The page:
At the end of October, hedge fund billionaire and activist investor Carl Icahn wrote a note to insurance behemoth AIG’s CEO outlining his proposals for the company, and then followed that with another letter on Monday.
In addition to warning that “time is of the essence,” Icahn pushed for the company to split off its mortgage and life-insurance operations and focus on its core property and causality-insurance business.
But Joshua Shanker at Deutsche Bank disagrees with his assessment.
“We believe AIG would benefit from selling low [return on equity (ROE)] businesses to better owners near book value, but also believe it would be a mistake for AIG to sell high a ROE business like [United Guaranty Corp] — the company’s [private mortgage insurance] business,” said Shanker’s note to clients Tuesday.
Shanker — calling Icahn an “activist agitator” — argued that the mortgage business makes good money and that by stripping it and other parts of the business away, the main company would be left with nothing valuable to build the company around.
He argued that cutting ties with the company is just a short-term move instead of focusing on the extended health of AIG.
“In a very simplistic characterization, some investors seek to harvest the value of UGC by converting it to cash and then to use that cash to buy back AIG shares,” wrote Shanker. “We believe it would be foolish for AIG to do so, and, from our small pulpit, recommend that AIG resist activist pressure to make such a change as a symbol in the name of progress.”
Icahn is known for his proclivity for buying large stakes in companies and then suggesting major changes. On Monday, Icahn acquired a 7% stake in Xerox, promising to “have discussions with representatives of the Issuer’s [Xerox’s] management and board of directors relating to improving operational performance and pursuing strategic alternatives, as well as the possibility of board representation.”
When he acquired his stake in AIG in late October, he argued in his letter than the separated company was “too big to succeed.”
“We believe you must acknowledge that the current multiline strategy is not generating competitive returns,” wrote Icahn. “Separate monoline companies will be more focused, more efficient, generate better returns and, as a result, command significantly higher market valuations.”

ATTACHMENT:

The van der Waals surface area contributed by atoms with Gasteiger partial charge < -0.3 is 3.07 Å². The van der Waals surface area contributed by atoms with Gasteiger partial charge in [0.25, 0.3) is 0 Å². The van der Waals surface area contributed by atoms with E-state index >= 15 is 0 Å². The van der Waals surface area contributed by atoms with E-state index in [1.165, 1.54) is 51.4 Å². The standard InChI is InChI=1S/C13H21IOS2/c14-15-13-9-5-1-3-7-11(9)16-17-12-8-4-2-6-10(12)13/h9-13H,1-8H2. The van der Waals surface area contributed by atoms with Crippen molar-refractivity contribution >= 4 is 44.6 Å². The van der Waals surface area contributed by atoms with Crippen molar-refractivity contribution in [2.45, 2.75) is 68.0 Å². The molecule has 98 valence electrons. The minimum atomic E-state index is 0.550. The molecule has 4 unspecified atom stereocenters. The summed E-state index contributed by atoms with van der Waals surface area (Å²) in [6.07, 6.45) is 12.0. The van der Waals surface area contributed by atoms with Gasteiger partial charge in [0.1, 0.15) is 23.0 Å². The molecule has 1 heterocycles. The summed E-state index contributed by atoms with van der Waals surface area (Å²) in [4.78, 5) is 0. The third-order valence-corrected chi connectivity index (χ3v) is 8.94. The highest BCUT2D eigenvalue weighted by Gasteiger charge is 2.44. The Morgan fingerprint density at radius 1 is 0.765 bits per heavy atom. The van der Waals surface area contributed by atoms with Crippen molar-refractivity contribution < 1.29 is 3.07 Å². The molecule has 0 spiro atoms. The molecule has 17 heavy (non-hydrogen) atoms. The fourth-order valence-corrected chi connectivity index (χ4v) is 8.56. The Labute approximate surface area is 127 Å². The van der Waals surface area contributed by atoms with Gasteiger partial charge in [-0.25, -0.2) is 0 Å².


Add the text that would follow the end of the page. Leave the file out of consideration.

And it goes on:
Shanker believes that the mortgage-insurance business helps AIG secure a number of investments, attain a better valuation, and generate its own capital instead of relying on AIG’s.
In addition to the simple financial benefit of a sale, part of Icahn’s argument is that he believes a sale will allow AIG to lose its “too big to fail” designation. AIG has been designated a SIFI, or systemically important financial institution, and that increases regulation. This, Icahn argues, is holding back the company.
Shanker pointed out that the company has said the SIFI designation has no effect on business.
There is “no guarantee that AIG could escape the SIFI designation, which, incidentally, creates ‘definitively no’ capital constraints on its balance sheet,” he said.
While Shanker does not totally rule out a sale of the UCG asset, he said the price must be very beneficial to AIG.
“If a buyer or the public wishes to overpay for this asset, AIG should be willing to part with it,” said Shanker in the note. “However, in the most general sense, if AIG sells it at a market price to buy its own stock at a market price, it may prove to be ROE-destructive, rather than accretive.”
Shanker had some suggestions, including selling off a 46% stake in an aeroplane-leasing business, but Icahn’s demands were not among them.
NOW WATCH: Money & Markets videos
Business Insider Emails & Alerts
Site highlights each day to your inbox.